One of the leaders in the campaign for Amendment A, which seeks to strike slavery language from the Colorado constitution, found a smoldering pile of pamphlets supporting the ballot question on the front porch of his Denver home Monday.
“I was at work, and about 3:30 p.m. my wife called me incredibly upset, terrified,” said Jumoke Emery. “She had come home to this pile of smoldering ashes on our front porch. It was very clear that it was Amendment A literature.”
Emery, who is black and lives in east Denver, says his wife didn’t see anyone suspicious before finding the scorched pamphlets.
“This isn’t 1950’s in the Deep South,” he said. “It’s 2018, in the middle of Denver. I’ve had a cross burning in my front yard, as far as I’m concerned.”
ProgressNow Colorado, a liberal political activism group, called the incident “an apparent white supremacist arson attack.” However, authorities have not released a suspected motive or commented in detail on the incident.
Emery works for the group as director of campaigns.
Amendment A is a repeat of a failed ballot question from 2016 that aims to remove language in the state’s constitution that says slavery is prohibited in Colorado, “except as a punishment for crime.” If the amendment passes, the constitution would then essentially read: slavery is prohibited without exception.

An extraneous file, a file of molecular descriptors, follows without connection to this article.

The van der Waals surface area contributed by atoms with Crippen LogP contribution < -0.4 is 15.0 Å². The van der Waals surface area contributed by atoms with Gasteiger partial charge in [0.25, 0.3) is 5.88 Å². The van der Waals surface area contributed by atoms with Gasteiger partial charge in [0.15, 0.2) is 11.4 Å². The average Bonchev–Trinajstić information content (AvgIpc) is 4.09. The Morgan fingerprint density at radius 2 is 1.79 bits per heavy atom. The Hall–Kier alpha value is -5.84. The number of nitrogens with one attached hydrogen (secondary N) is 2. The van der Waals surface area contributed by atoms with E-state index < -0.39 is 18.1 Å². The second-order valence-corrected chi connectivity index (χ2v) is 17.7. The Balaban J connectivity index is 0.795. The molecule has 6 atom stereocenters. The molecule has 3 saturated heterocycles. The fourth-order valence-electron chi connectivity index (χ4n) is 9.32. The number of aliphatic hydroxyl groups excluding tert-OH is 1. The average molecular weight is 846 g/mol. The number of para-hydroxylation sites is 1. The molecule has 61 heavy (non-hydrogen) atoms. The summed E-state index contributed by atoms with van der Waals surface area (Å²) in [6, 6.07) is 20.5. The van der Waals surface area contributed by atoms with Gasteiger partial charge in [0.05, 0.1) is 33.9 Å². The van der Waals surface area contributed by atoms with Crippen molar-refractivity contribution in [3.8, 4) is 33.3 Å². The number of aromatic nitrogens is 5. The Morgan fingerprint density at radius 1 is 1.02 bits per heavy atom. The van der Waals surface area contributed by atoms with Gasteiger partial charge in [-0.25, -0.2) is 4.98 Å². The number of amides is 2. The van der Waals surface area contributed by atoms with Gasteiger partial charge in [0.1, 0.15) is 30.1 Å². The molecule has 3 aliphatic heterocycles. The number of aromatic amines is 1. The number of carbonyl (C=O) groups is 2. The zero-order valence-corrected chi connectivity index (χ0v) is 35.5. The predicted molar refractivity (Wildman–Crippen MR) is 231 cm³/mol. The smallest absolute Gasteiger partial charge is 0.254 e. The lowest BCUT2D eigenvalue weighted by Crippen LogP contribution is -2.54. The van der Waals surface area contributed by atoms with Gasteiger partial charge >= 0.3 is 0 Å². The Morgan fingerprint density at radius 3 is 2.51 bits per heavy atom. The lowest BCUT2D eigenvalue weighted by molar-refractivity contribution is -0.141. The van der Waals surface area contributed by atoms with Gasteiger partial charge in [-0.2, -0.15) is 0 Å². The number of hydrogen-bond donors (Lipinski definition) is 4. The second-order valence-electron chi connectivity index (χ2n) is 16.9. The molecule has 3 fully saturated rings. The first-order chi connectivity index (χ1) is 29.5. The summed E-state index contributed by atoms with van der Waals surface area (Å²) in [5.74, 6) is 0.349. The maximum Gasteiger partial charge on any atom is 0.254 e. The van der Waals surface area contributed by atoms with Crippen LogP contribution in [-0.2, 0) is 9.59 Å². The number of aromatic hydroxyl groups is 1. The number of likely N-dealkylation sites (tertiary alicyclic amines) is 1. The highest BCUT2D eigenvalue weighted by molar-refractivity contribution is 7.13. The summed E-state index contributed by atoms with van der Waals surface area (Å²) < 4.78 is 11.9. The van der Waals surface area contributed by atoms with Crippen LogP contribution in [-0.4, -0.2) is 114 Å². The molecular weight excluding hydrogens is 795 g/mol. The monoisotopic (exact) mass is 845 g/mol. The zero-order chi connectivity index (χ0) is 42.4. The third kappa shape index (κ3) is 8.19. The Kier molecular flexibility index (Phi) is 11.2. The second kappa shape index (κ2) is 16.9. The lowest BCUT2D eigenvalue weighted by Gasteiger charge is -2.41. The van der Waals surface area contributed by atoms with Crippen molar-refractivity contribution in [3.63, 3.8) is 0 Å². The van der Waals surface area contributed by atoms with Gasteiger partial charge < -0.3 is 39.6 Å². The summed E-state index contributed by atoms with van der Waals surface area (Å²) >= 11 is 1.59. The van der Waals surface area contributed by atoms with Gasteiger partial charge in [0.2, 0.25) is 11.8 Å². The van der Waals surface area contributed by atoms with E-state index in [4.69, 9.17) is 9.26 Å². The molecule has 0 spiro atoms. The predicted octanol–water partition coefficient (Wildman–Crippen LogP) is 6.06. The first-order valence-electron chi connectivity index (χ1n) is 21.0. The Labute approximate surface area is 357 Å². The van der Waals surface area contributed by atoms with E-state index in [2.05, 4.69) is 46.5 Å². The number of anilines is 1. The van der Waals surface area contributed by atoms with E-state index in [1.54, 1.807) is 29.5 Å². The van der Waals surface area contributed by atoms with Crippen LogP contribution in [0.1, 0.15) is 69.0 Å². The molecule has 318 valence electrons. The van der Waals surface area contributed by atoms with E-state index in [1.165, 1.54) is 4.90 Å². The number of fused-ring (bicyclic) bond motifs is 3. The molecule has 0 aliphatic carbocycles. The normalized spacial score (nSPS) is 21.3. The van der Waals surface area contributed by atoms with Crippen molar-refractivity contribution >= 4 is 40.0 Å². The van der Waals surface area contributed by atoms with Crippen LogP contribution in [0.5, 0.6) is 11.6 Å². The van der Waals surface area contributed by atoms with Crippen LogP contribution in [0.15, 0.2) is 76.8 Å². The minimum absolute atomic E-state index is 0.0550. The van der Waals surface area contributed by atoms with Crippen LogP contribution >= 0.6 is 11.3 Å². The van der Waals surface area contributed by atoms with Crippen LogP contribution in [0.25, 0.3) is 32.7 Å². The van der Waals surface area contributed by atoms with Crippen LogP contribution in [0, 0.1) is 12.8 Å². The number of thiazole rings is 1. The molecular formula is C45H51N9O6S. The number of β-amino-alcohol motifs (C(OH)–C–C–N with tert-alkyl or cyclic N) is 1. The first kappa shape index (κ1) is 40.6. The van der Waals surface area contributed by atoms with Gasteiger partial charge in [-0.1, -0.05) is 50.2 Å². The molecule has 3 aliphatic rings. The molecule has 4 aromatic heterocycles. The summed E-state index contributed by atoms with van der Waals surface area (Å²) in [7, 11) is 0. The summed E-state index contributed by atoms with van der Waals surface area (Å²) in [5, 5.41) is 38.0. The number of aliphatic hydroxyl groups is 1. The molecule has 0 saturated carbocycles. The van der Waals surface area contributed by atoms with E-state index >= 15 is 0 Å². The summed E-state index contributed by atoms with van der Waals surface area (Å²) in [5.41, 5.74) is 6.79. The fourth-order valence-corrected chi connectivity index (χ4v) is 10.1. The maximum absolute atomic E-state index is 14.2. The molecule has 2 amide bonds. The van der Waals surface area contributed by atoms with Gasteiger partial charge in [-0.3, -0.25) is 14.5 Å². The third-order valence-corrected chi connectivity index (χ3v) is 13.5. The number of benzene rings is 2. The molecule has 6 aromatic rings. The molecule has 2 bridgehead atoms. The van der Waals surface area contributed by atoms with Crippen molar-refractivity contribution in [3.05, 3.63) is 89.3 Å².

However, the 2016 effort raised concerns that it could inadvertently make prison work programs unconstitutional.
Emery said he has faced opposition to Amendment A on social media before, but nothing to the extent of what he discovered at his home on Monday.
“This, to bring it to my home, to bring it where my family sleeps, is beyond anything I could have ever imagined,” he said.
Emery said Amendment A backers “must be doing something right” if they are making people filled with hate target them. It’s not clear where the fliers came from, he said.
Denver police spokesman Sonny Jackson said officers had been called out to the home. He didn’t have further information on the case.
“We’re looking into the matter,” Jackson said.
More from The Colorado Sun
- Arizona will miss deadline for Colorado River drought plan that impacts water for millions, officials say
- Colorado’s Catholic churches will open records to independent investigator in effort to account for alleged sex abuse
- Redstone Castle spent years in financial distress. The accountants who own it now are “a dream come true”
- Colorado farmers can’t get their food to the table. One startup wants to lend hands.
- Opinion: Colorado senators’ bipartisanship offers hope for saving America’s most important conservation program
- What really led A-Basin to quit the Epic Pass cash cow? “Parking is our pinch point.”
- Aspen-area men killed in avalanche near Crested Butte, bringing Colorado’s 2018-2019 avalanche death toll to 4
- Sunriser: Colorado’s AG vs. Trump, fixing school finance, what a state family leave program could look like, Crested Butte’s face “lift” and more
- Colorado to join lawsuit challenging Trump emergency declaration, AG cites impact to military construction budget
- Crested Butte may be the gem in Vail Resorts’ portfolio, but its lifts must be fixed before it can shine